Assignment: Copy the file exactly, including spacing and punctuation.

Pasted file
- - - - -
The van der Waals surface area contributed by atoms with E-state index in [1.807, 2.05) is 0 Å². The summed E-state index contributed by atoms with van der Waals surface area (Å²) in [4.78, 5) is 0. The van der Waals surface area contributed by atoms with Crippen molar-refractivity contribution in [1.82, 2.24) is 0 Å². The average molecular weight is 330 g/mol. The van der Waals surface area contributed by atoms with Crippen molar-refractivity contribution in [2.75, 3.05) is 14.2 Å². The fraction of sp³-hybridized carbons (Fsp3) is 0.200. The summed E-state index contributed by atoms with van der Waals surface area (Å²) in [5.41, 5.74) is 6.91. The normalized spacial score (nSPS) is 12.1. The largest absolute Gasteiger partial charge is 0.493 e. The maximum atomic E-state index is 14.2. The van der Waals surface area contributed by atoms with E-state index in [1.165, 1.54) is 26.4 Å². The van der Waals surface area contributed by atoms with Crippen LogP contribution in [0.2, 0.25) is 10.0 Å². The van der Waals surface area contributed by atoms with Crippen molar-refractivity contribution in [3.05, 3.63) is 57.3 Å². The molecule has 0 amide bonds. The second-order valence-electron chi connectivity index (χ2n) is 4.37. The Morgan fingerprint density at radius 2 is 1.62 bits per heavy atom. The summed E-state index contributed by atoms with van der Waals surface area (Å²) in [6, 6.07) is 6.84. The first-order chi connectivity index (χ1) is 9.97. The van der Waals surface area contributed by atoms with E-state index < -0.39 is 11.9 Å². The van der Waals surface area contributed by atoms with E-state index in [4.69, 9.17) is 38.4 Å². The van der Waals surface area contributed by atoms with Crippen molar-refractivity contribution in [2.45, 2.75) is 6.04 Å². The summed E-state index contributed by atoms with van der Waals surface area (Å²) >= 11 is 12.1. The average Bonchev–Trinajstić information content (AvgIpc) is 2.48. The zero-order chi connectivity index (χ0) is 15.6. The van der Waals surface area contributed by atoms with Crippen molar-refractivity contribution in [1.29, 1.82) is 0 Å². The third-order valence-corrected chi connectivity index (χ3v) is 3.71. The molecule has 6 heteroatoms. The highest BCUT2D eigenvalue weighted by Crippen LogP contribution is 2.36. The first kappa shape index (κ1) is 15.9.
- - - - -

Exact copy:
The van der Waals surface area contributed by atoms with E-state index in [1.807, 2.05) is 0 Å². The summed E-state index contributed by atoms with van der Waals surface area (Å²) in [4.78, 5) is 0. The van der Waals surface area contributed by atoms with Crippen molar-refractivity contribution in [1.82, 2.24) is 0 Å². The average molecular weight is 330 g/mol. The van der Waals surface area contributed by atoms with Crippen molar-refractivity contribution in [2.75, 3.05) is 14.2 Å². The fraction of sp³-hybridized carbons (Fsp3) is 0.200. The summed E-state index contributed by atoms with van der Waals surface area (Å²) in [5.41, 5.74) is 6.91. The normalized spacial score (nSPS) is 12.1. The largest absolute Gasteiger partial charge is 0.493 e. The maximum atomic E-state index is 14.2. The van der Waals surface area contributed by atoms with E-state index in [1.165, 1.54) is 26.4 Å². The van der Waals surface area contributed by atoms with Crippen LogP contribution in [0.2, 0.25) is 10.0 Å². The van der Waals surface area contributed by atoms with Crippen molar-refractivity contribution in [3.05, 3.63) is 57.3 Å². The molecule has 0 amide bonds. The second-order valence-electron chi connectivity index (χ2n) is 4.37. The Morgan fingerprint density at radius 2 is 1.62 bits per heavy atom. The summed E-state index contributed by atoms with van der Waals surface area (Å²) in [6, 6.07) is 6.84. The first-order chi connectivity index (χ1) is 9.97. The van der Waals surface area contributed by atoms with E-state index < -0.39 is 11.9 Å². The van der Waals surface area contributed by atoms with E-state index in [4.69, 9.17) is 38.4 Å². The van der Waals surface area contributed by atoms with Crippen molar-refractivity contribution in [2.45, 2.75) is 6.04 Å². The summed E-state index contributed by atoms with van der Waals surface area (Å²) >= 11 is 12.1. The average Bonchev–Trinajstić information content (AvgIpc) is 2.48. The zero-order chi connectivity index (χ0) is 15.6. The van der Waals surface area contributed by atoms with Crippen molar-refractivity contribution in [1.29, 1.82) is 0 Å². The third-order valence-corrected chi connectivity index (χ3v) is 3.71. The molecule has 6 heteroatoms. The highest BCUT2D eigenvalue weighted by Crippen LogP contribution is 2.36. The first kappa shape index (κ1) is 15.9.